blockers can help that too by decreasing the workload, giving this dysfunctional left heart a better chance to do its job. But we can also give drugs that give the left side
a little bit of a kick. So there’s a whole big class of drugs called the inotropes or ionotropic drugs that bank the heart work harder so we can increase the motor
power behind the left side, make it push out harder so we have less backup in the lungs and can alleviate the
pulmonary hypertension or if we have a valve
issue on the left side that’s causing this ineffectiveness, we could repair the mitral valve because mitral valve dysfunction can lead to decreased left side work which leads to backup into lungs. And then sometimes we can
give people anticoagulate. And then sometimes we can
give people anticoagulants because one thing that could cause really bad hypertension in the lungs is if you have little blood clots. A big blood clot in the
lungs would kill you. But if you have lots of little ones, they’re not enough to kill ya, but it would definitely
create a lot of hypertension and blockage in the vasculature. So anticoagulation could be for people who are prone to make these blood clots. Coagulation. And then of course you want to investigate why they’re prone to coagulation in the first place and treat that. So our general idea, again, is just to show you that it literally could be
anywhere in the body. The problem could be in the liver. It could be in the feet. But the point is that we
always come back to treating what we can treating the underlying cause. And a lot of times we’re
dealing with symptoms rather than causes because
the cause can be hard to treat or it’s global or we’re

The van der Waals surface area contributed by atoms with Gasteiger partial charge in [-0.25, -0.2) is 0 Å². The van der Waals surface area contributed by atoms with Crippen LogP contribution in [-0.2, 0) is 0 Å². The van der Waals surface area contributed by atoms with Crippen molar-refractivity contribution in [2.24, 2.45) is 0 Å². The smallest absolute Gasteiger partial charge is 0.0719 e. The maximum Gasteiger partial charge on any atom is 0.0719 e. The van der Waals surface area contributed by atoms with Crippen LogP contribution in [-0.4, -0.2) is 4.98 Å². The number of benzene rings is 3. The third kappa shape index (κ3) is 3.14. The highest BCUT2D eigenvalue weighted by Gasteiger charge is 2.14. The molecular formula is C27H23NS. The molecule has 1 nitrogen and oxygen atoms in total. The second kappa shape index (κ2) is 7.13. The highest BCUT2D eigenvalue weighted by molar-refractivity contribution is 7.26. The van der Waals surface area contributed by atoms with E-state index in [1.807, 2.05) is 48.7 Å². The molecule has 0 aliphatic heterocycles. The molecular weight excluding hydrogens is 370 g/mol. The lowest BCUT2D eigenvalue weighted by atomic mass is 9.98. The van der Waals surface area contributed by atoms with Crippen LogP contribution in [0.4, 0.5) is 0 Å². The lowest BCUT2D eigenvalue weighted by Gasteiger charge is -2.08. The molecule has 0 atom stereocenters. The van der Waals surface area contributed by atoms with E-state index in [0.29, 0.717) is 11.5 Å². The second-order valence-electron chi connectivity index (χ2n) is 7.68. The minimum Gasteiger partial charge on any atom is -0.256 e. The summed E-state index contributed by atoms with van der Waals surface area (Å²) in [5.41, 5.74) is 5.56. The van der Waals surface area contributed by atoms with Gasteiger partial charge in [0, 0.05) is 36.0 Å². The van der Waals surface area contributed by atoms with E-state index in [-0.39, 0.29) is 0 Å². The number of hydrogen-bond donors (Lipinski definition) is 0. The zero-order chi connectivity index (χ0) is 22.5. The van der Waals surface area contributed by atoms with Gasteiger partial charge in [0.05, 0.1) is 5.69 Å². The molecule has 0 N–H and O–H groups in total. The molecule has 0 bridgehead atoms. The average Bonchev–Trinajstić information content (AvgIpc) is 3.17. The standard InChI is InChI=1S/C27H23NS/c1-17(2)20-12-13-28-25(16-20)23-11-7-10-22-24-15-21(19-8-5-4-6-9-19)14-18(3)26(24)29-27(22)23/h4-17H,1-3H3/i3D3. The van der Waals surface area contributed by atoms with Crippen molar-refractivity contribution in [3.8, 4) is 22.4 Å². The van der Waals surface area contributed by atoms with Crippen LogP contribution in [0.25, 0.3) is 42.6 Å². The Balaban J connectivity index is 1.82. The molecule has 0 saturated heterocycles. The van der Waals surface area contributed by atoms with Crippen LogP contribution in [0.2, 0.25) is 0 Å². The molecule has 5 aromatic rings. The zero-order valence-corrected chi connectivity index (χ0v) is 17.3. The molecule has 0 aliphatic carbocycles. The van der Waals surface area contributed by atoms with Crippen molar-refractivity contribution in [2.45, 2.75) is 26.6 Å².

dealing with a side effect of a drug that’s necessary
to treat something else. So it’s a little bit of a balance act. And sometimes we might
need to get really drastic. And then the heart,
surgically we can sometimes cut a hole between the top chambers, the right and left atria. The procedure of cutting this
hole is called a septostomy. So sept for the septum
and the wall between them. And ostomy is a hole. All this does is alleviate some of that buildup pressure on the right side. So if we have a lot of
backup in the right side, it’s causing right heart failure and congestion and swelling, then cutting this hole allows some of it to go to the left side, which will lower the oxygen
content in the left side. But we are willing to sacrifice that to equalize the pressure a little bit and alleviate some of this
right heart failure symptoms. And surgically, if we
do get a lot of clots that we can’t take care
of with anticoagulation, there’s an option to go in and physically remove
the clots surgically. And of course, you can’t
do this every week. This is kind of drastic. But if we think the culprit
are these blood clots, then we can remove them and prevent them from coming back with drugs, then sometimes it’s worth doing. And then at the end of the day we always have transplant as an option if all other therapies fail or we think we can switch out the lungs and prevent the same thing from happening, then we can always go to
transplant as a last resort and give this person a new set of lungs. So pulmonary hypertension, very complicated to treat. And the treatment depends largely on a good workup to find
the underlying causes and playing with the drugs
to control our symptoms and reverse the cause.